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Why Arun Jaitely’s EPF tax rollback is a big relief for India’s salaried class

Reuters/Shailesh Andrade
Tax planning.
Published This article is more than 2 years old.

Finance minister Arun Jaitley today (March 08) rolled back a proposal to tax employee provident fund (EPF) withdrawals. And that’s some relief for the salaried in Asia’s third largest economy.

Jaitley said in the Lok Sabha that the government will now conduct a “comprehensive review” of the proposal. ”The main argument is that employees should have choice of where to invest, idea is to make people join pension scheme,” he said.

That’s an about-turn from his remarks in the Feb. 29 budget speech when Jaitley announced that withdrawals from EPF, a pension-like investment scheme, will be partly taxed for all contributions made after April 1, 2016. Currently, withdrawals are tax-free.

While, according to the budget proposal, up to 40% of the corpus could be withdrawn without paying taxes, pulling out the remaining 60% would be taxable if it wasn’t invested in an annuity scheme—an instrument that provides a steady source of income.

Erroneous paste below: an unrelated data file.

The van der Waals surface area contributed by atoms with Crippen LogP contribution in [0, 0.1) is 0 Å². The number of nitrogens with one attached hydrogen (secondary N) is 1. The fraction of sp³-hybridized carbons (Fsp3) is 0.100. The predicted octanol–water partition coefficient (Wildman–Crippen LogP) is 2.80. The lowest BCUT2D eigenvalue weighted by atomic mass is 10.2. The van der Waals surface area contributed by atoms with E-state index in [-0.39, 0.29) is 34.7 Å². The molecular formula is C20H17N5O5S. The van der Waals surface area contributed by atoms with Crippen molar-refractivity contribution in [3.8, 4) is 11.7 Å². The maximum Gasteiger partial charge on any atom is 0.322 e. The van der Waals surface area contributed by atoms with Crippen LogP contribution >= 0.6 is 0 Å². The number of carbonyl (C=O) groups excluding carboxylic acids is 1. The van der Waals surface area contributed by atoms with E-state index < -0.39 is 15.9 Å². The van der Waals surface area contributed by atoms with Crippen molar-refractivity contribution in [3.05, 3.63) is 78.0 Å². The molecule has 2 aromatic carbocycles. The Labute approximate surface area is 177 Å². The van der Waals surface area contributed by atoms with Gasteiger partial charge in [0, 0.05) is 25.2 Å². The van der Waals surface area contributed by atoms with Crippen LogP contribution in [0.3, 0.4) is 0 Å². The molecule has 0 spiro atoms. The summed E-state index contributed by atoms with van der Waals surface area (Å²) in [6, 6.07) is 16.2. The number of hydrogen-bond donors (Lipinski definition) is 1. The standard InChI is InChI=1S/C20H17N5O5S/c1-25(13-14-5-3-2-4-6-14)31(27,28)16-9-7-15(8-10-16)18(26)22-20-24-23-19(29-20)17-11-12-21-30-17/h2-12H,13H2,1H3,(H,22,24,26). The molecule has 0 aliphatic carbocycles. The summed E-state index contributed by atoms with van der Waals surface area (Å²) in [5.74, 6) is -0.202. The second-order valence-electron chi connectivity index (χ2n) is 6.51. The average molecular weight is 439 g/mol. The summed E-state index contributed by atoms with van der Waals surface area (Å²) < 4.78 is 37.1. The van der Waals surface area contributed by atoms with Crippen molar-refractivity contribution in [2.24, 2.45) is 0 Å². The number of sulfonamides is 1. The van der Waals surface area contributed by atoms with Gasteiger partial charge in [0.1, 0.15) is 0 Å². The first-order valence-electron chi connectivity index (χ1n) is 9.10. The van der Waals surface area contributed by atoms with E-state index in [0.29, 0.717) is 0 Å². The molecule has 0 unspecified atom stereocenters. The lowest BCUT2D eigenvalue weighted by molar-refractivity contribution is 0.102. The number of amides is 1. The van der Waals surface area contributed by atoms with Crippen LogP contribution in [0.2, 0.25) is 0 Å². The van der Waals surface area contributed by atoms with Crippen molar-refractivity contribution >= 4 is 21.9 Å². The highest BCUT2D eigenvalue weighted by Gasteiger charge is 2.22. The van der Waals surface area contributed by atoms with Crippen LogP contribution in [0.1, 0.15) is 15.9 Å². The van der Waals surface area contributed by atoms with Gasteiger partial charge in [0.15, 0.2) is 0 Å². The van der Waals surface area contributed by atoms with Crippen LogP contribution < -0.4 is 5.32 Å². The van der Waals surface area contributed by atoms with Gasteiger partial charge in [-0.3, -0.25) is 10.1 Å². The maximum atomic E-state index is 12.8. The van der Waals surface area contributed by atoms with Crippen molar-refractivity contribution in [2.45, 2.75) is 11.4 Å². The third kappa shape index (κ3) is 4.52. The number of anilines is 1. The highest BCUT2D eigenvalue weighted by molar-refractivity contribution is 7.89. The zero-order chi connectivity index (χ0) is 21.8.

This proposal would have hurt the retirement plans of working class India. Typically, employees withdraw the EPF corpus after retirement and invest it in either land, or other return-generating instruments, Chitra Jayasimha, practice leader and lead actuary, retirement planning at Aon Hewitt, a consultancy, told Quartz. 

She explained how the changes proposed in the budget would have hit salaried professionals:

Let’s say a 25-year-old joins a company today with a basic salary of Rs16,000 per month. Assume every year his/her salary increases by 10% and he/she retires at 60. All these years the contribution to EPF is 12% throughout. So, including interest at the time of retirement, he/she will get around Rs3.58 crore in the current case. If the proposed changes are implemented, he/she would lose around 18% of this corpus at the time of retirement if they choose to withdraw it.

Moreover, there aren’t many avenues for investments in annuities in India. This is because the returns they generate are low, Jayasimha said. ”The (budget) proposal had a drawback because it takes away the choice from employees,” she said.

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